Back in the 15th century, when a bowl or vessel of some sort was broken, the standard for its repair was to use metal staples. This method was not very pretty and likely did not restore full functionality to the piece needing repaired. As a result of these issues, a Japanese craftsman developed a method of repairing pieces that not only restored functionality, but also looked better as well. Most people obviously would prefer the cracks to be completely hidden, as if the damage had never been done at all. This applies to our damage too, doesn’t it?? Can’t my heart be put perfectly back together again??? Can’t we just be the way we were before…..? I don’t want people to see my brokenness.

The problem is, when something is broken, the pieces can never be fit back together again and smoothed over perfectly showing no signs of previous damage. Rather than attempting to cover up the damage, Kintsugi actually uses the brokenness of the piece as part of its beauty after it has been restored. It is done with the use of a lacquer resin mixed with powdered gold, copper, bronze or silver to essentially glue the pieces back together. Even items that are missing pieces, either from completely shattering and basically turning back to dust, or from simply being lost; can be repaired using this technique.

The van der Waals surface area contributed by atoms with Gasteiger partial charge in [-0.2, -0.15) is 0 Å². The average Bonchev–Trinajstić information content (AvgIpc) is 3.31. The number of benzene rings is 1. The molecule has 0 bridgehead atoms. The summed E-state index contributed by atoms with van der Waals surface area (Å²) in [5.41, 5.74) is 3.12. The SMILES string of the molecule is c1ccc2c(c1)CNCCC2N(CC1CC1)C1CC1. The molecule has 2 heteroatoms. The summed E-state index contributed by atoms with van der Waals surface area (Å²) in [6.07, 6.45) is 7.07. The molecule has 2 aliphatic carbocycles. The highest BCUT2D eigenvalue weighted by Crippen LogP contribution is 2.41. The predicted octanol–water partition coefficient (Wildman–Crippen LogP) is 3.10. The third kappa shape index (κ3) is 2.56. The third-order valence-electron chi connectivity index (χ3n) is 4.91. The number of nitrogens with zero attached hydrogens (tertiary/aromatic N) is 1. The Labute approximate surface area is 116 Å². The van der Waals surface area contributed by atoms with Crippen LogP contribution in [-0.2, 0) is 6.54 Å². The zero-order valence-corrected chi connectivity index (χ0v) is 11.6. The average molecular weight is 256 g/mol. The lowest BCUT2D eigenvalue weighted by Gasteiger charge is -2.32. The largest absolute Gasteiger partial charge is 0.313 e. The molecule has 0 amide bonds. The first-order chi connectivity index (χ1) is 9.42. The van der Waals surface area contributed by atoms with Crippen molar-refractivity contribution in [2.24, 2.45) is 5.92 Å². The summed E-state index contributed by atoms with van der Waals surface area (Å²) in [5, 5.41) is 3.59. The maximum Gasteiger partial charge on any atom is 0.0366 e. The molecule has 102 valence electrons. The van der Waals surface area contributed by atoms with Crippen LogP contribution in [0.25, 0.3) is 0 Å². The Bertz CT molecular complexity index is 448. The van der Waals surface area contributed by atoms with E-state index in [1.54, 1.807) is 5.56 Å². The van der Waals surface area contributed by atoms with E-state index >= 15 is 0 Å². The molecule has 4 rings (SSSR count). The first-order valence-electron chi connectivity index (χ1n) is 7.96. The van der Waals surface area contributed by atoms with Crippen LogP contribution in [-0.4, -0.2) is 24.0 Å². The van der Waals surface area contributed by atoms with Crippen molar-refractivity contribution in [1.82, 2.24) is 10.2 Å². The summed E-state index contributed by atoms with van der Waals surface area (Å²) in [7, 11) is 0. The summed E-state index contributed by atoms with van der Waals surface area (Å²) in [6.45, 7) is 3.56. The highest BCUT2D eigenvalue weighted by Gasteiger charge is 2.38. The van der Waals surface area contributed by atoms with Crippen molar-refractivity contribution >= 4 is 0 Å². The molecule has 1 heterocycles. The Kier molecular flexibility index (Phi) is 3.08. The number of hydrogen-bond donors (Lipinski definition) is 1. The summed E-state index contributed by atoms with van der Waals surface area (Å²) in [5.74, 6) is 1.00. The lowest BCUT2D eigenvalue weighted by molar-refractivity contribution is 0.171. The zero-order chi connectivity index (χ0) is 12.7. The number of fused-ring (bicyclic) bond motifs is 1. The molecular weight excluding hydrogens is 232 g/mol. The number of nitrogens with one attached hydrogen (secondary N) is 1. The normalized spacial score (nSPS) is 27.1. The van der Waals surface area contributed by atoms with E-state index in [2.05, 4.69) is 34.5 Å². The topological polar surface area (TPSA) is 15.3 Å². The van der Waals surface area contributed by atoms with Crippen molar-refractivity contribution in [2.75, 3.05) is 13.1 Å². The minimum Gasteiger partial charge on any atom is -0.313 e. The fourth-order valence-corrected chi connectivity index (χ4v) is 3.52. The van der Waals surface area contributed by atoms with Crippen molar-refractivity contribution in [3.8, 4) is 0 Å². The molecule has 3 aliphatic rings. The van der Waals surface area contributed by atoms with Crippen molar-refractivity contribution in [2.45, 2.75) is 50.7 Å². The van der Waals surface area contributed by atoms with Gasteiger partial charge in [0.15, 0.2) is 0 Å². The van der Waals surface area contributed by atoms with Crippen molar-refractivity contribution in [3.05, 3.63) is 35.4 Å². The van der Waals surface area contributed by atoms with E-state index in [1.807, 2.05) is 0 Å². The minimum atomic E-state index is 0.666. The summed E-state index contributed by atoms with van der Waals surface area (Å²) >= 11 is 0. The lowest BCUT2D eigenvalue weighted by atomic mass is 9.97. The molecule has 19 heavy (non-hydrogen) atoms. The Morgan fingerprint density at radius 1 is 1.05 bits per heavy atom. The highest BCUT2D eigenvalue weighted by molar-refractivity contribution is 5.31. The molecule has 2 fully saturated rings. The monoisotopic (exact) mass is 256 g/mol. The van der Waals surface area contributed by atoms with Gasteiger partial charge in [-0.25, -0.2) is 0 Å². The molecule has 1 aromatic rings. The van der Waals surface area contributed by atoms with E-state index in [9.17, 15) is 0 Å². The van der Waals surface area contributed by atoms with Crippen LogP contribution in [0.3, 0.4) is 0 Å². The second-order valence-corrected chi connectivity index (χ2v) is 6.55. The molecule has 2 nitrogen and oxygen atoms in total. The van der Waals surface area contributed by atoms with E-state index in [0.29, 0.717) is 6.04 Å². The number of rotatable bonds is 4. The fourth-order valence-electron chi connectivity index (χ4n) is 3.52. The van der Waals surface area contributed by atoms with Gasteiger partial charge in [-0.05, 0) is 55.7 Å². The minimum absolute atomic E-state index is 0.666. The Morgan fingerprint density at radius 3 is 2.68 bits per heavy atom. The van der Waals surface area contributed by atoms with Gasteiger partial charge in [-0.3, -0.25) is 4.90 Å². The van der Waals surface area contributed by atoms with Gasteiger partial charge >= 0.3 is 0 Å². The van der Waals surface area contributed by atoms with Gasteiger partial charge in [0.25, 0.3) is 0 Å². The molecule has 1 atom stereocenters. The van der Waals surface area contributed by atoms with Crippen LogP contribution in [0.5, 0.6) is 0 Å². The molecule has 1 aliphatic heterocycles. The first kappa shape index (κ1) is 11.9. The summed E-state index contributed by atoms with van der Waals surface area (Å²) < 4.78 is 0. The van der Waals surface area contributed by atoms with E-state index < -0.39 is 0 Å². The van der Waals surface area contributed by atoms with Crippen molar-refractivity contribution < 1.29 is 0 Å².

Check out that vase. See those huge gold pieces in there?? Those would have been massive holes in the vase had they attempted to repair it without using this method. Those holes would have rendered this vase useless and something to be simply thrown in the trash. And that bowl….how pretty is that bowl?! The gold cracks running throughout it make it stand apart from other bowls that were essentially just like it.

 

Right now, I envision my heart looks something a bit like this…..

Not quite complete still, but the beginning of healing. There will always be a couple big gold chunks that stick out, but if I let them, they can be used to make me something far more beautiful than I ever was before. God can piece my heart back together again and fill in those huge holes where Azaliah and Luke are missing with something beautiful that will actually honor them far better than I could do on my own. He can take my brokenness and make something amazing out of it. I will always bear my scars of infant loss. I will always remember my babies and think of them, and even cry for them. But if I let Him, God can use those scars for good.

 

 

No one has a perfectly unbroken heart. We all have scars from our past and maybe even our present. It’s how we choose to repair those broken pieces that determines much in our lives. Will you continue to live in brokenness & despair and maybe even in anger and bitterness? Or will you allow God to make something more beautiful out of your scars??

PS: Ken, thank you for impacting my life. I love you, cousin.